For example, since ancient times, keeping crops free of weeds is a widely recognized practice that should not be questioned. What should be up for debate are the pros and cons of maintaining crops free of spontaneous vegetation (e.g., weeds) for long periods of time, ignoring the advances made to determine critical periods of weed–crop competition (Rojas 1990; Vaz Pereira and Leyva-Galán 2015). This tool could allow the predictive use of herbicides instead of the preventive practices commonly used in world agriculture. Thus, residual herbicides such as atrazine and, more recently, glyphosate-resistant transgenic plant varieties promise to keep crops weed-free for long periods of time (Cortez-Madrigal 2004; Heinemann et al. 2014; Mall et al. 2019). Of course, a natural response is not long in coming and so, in these highly disturbed agricultural systems, a strong imbalance between populations occurs. Finally, modern agroecosystems could be classified as “green deserts,” where high populations of few species (e.g., pests) and low populations of numerous species (e.g., entomophagous and pollinators) occur. Under these conditions, beneficial insects could be classified as ecologically extinct organisms (Letorneau 1998).
A previously proposed solution is to take advantage of the endless war that occurs in the world of insects (Carson 2010), a biological interaction coined in economic entomology as “biological pest control.” Biological control (BC) is a part of the natural regulation or homeostasis of nature, where some organisms must necessarily feed on others (e.g., pests). In BC, the biotic regulators called natural enemies (NE) of pests include predators, parasitoids and entomopathogens (Van Lenteren 2012). Due to various circumstances (e.g., use of pesticides), these organisms are absent or in low populations in ecosystems, the organisms they regulate can increase their populations to levels that cause significant damage to the trophic level they affect (e.g., vegetation). Although sudden outbreaks of phytophagous usually occur in natural ecosystems, they still return to their original levels, mainly due to the action of biotic regulatory factors (DeBach 1964). There is a consensus that NE conservation is the most important BC strategy, but it has also been the least heeded (Ehler 1998). The reason is simple: there is a strong contradiction between the modern agricultural paradigm and BC. To alleviate all the above, biological control by increase or augmentation has been implemented, consisting in a massive increase in the laboratory and subsequent release of NE, with the intention of drastically reducing the population of a pest below the economic threshold (Parrella et al. 1992). Once again, this strategy moves away from ecological principles, since only the effects are cured, not the causes. From this perspective, the potential of BC is immense and, to take advantage of it, the in situ conservation of NE is seen as the main way forward.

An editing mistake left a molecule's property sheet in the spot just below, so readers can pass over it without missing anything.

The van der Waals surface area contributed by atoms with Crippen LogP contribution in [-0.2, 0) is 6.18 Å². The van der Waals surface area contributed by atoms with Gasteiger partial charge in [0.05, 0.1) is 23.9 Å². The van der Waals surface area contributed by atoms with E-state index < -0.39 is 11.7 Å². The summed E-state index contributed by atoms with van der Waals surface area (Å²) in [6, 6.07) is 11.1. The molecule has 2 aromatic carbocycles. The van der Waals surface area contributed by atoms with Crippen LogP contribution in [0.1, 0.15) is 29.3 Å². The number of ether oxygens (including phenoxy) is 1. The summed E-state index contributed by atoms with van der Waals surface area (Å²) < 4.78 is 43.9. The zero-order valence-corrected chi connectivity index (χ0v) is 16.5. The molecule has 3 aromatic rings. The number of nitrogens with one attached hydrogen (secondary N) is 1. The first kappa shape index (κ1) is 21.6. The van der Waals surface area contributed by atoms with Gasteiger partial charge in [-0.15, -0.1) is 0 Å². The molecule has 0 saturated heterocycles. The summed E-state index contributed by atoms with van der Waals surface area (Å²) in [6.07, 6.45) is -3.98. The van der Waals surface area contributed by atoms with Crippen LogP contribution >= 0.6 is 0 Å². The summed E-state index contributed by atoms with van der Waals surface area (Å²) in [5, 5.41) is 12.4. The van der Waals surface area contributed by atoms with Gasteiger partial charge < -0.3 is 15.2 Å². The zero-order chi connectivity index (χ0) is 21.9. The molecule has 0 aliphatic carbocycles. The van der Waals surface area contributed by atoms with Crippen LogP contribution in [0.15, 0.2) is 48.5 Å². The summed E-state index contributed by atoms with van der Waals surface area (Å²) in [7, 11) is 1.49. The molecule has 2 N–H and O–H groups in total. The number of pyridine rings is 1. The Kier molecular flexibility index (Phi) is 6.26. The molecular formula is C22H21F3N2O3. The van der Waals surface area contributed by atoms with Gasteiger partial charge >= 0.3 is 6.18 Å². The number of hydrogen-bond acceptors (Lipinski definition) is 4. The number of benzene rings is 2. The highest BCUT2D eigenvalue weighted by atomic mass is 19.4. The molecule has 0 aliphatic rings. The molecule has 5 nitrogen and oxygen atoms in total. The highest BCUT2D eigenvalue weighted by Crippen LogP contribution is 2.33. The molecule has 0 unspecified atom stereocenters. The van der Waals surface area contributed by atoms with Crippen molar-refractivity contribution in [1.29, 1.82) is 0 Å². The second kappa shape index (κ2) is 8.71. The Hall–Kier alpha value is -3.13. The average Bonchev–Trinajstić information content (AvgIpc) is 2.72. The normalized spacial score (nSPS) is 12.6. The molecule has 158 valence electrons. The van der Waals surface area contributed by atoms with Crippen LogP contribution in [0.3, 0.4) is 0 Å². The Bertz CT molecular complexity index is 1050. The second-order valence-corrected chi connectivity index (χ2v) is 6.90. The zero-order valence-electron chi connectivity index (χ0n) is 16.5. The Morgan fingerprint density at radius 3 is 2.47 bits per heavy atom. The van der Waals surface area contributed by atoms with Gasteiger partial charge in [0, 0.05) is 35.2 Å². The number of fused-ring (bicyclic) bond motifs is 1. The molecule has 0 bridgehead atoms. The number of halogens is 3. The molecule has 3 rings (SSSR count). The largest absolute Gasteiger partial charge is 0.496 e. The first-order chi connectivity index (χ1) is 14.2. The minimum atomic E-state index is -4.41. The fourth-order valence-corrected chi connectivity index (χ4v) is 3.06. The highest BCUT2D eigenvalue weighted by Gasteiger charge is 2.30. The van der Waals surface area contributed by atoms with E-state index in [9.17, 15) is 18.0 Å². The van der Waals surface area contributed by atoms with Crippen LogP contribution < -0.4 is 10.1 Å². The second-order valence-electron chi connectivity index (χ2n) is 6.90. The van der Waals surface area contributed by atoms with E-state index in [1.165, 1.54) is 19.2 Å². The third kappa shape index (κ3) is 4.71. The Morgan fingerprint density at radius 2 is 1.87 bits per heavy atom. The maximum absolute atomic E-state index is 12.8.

Conservation biological control (CBC) has solid ecological bases and, once in action, the results can be wonderful and surprising, both in the regulation of pests and beyond: in the balance of the agroecosystem. CBC is defined as all those actions aimed toward adapting the environment to conserve and increase a plurality of NE populations in agroecosystems (Ehler 1998; Gurr and You 2016). Various strategies have been proposed for the conservation of natural enemies, among others, protections against pesticides (Van Emden 2002) and habitat manipulation (Fiedler et al. 2008). As for this last one, multiple studies document the importance of establishing plants as an alternative food source (nectar and pollen) for NE (Fiedler and Landis 2007; Villalaín et al. 2016); less attention has been paid to the conservation of alternative hosts of NE.